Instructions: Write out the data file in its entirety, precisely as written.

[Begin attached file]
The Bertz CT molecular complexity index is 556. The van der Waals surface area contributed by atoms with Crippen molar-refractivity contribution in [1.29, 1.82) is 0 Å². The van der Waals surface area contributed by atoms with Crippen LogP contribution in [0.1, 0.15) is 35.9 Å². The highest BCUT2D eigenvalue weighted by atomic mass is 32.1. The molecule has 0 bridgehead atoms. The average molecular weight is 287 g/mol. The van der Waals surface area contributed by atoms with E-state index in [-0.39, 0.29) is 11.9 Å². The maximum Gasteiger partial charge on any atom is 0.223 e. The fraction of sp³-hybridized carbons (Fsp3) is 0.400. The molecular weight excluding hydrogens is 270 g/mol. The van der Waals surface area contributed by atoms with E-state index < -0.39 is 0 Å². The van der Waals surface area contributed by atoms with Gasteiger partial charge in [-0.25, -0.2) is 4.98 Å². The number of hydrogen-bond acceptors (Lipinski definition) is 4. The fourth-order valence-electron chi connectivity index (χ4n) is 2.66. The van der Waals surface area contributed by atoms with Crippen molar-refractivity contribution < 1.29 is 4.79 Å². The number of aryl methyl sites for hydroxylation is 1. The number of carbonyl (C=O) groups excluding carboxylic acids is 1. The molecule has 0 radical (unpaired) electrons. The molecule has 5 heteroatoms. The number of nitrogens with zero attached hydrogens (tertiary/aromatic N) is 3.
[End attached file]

The Bertz CT molecular complexity index is 556. The van der Waals surface area contributed by atoms with Crippen molar-refractivity contribution in [1.29, 1.82) is 0 Å². The van der Waals surface area contributed by atoms with Crippen LogP contribution in [0.1, 0.15) is 35.9 Å². The highest BCUT2D eigenvalue weighted by atomic mass is 32.1. The molecule has 0 bridgehead atoms. The average molecular weight is 287 g/mol. The van der Waals surface area contributed by atoms with E-state index in [-0.39, 0.29) is 11.9 Å². The maximum Gasteiger partial charge on any atom is 0.223 e. The fraction of sp³-hybridized carbons (Fsp3) is 0.400. The molecular weight excluding hydrogens is 270 g/mol. The van der Waals surface area contributed by atoms with E-state index < -0.39 is 0 Å². The van der Waals surface area contributed by atoms with Gasteiger partial charge in [-0.25, -0.2) is 4.98 Å². The number of hydrogen-bond acceptors (Lipinski definition) is 4. The fourth-order valence-electron chi connectivity index (χ4n) is 2.66. The van der Waals surface area contributed by atoms with Crippen molar-refractivity contribution < 1.29 is 4.79 Å². The number of aryl methyl sites for hydroxylation is 1. The number of carbonyl (C=O) groups excluding carboxylic acids is 1. The molecule has 0 radical (unpaired) electrons. The molecule has 5 heteroatoms. The number of nitrogens with zero attached hydrogens (tertiary/aromatic N) is 3.